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Christian nationalism is a creed that seeks to align national identity and state power with Christian religious beliefs and authority. In the context of the United States, Christian nationalism is the creed that the U.S. was founded as a “Christian nation”: that American and Christian identities are, have always been, and always should always be, one and the same. This ideology has widespread support in the U.S., especially among conservative evangelical Christians aligned with the Republican Party. It is the foundation of the Dominionist project, which advocates and works for the goal of placing committed Christians in control over government, law, media, and other key sectors of America’s economy and society.
In this conversation, Athena Small and Peter Lupu discuss the ideas behind Christian nationalism, and their current political status. They examine the history and current status of the Dominionist political project, and consider whether and how Christian nationalism is compatible with the nature and character of our Constitutional democratic republic.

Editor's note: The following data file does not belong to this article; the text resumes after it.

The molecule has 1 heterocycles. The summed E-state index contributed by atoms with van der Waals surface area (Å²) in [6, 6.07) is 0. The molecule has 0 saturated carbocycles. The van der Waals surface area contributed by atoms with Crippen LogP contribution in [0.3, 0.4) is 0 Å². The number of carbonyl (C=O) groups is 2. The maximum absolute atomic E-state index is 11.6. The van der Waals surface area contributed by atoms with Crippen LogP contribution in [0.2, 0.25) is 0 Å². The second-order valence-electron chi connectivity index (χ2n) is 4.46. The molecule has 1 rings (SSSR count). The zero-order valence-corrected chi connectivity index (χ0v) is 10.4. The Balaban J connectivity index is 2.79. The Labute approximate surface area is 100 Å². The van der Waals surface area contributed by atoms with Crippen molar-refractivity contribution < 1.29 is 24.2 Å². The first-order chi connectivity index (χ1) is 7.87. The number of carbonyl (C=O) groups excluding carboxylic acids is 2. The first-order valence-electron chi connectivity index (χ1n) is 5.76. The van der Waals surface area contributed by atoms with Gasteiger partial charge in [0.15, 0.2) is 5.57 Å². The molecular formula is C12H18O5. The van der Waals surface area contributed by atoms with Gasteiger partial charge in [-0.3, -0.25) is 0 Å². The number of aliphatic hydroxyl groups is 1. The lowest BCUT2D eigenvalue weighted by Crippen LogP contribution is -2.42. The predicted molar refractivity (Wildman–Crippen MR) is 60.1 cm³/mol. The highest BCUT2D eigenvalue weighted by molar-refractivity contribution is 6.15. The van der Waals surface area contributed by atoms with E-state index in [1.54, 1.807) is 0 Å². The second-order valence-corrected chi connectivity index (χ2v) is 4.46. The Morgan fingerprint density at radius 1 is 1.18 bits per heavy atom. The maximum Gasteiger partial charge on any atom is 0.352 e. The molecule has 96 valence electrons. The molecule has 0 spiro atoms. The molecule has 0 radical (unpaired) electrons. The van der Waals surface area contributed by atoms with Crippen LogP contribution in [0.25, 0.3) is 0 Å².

Spoilers: Peter Lupu argues that the fusion of Christian ideology and national identity have profound consequences for the nature and character of our nation. He holds that Christian Nationalism is antithetical to the spirit and letter of the Constitution; that it contradicts the Covenantal ideals embedded therein; that it aims to demolish the inherent ethnic, religious, cultural, and ideological diversity of America; and that it is an assault on the historical trajectory of American society to gradually expand rights to more and more traditionally marginalized communities. Christian Nationalism, in short, combines the worst sentiments of Christian domination and Nationalist zeal.
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